• Nailing plywood sheathing onto the back and side garage walls. This creates strong “shear walls” that can resist earthquake forces.
    • At the front garage wall (where the door is), there often isn’t room for regular shear wall construction. Instead, a new concrete foundation is installed, and either a steel column or a pre-engineered “proprietary shear wall” is added.
    • A new beam is installed across the garage ceiling, in line with the new column or shear wall. This “collector beam” helps transfer earthquake forces into the reinforced wall system.
    • Typically, plywood will be installed to cover the new beam and the top of the column.

The entire ESS retrofit process must be done with the proper building permits and following established earthquake safety standards like FEMA P-1100. This helps ensure the home is properly reinforced and protected against earthquake damage.

  • Strapping The Water Heater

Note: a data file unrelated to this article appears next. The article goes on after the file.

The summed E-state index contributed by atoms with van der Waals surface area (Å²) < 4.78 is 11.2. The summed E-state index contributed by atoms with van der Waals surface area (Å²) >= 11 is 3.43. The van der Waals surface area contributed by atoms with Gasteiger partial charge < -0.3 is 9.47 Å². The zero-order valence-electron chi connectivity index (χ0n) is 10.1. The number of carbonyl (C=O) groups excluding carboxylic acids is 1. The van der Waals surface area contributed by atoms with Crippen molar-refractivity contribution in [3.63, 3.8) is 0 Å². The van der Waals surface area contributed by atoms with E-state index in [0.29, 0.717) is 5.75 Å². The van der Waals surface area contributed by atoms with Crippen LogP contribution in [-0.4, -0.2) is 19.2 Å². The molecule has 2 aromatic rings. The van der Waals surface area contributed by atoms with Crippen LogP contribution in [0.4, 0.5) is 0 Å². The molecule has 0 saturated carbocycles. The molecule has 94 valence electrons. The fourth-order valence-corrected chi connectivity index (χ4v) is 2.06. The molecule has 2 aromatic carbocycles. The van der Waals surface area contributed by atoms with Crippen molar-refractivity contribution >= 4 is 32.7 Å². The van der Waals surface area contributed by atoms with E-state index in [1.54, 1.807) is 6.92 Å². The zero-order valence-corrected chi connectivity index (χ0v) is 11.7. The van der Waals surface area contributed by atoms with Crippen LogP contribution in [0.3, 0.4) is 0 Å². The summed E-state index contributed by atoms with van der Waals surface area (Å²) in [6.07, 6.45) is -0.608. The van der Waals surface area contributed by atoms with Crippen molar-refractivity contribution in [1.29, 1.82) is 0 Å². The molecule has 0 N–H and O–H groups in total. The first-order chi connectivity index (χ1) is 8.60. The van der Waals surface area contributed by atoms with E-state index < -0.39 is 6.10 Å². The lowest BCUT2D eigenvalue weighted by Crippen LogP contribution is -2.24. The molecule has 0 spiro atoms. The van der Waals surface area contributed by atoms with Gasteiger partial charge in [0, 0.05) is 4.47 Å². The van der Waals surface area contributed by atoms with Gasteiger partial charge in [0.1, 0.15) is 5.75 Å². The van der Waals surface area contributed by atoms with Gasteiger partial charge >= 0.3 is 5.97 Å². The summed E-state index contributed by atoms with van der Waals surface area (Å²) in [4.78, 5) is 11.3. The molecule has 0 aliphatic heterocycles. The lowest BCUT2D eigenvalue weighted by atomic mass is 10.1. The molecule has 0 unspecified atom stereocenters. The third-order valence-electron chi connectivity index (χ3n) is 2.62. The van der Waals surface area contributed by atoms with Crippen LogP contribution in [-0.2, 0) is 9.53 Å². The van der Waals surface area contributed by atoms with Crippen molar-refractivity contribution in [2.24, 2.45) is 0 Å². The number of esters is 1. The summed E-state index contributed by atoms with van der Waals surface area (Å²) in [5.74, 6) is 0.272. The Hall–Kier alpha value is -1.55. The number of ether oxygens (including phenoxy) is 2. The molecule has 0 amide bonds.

When it comes to making your home safer in case of an earthquake, there are rules (local building codes) and recommendations (CRMP) that say you need to secure your water heater properly.

Why? Well, in previous earthquakes, water heaters that weren’t tied down properly ended up moving or falling over. This caused problems like leaks in gas or water lines, and damage to electrical wiring, which can be expensive to fix.

But don’t worry! The Earthquake Country Alliance has some useful tips and resources to help you secure your water heater properly.

Seismic Retrofit Work For Your Existing Crawl Space (If You Have One)

Earthquakes can cause a lot of damage, especially when buildings aren’t properly secured to their foundations. If your house has a crawl space beneath it, like the area under your garage, and it hasn’t been reinforced according to California’s building codes or FEMA guidelines, you’ll need to strengthen it.

This means you might need to add bolts or braces—or both—to make sure your home can withstand an earthquake. It’s important to check what’s under your house to decide what kind of reinforcement it needs.

  • Bolt-Only Crawl Space Retrofit

If the wooden frame of your house is directly on the foundation in the crawl space underneath, which is called a “stem wall,” then your house might need a retrofit with bolts only.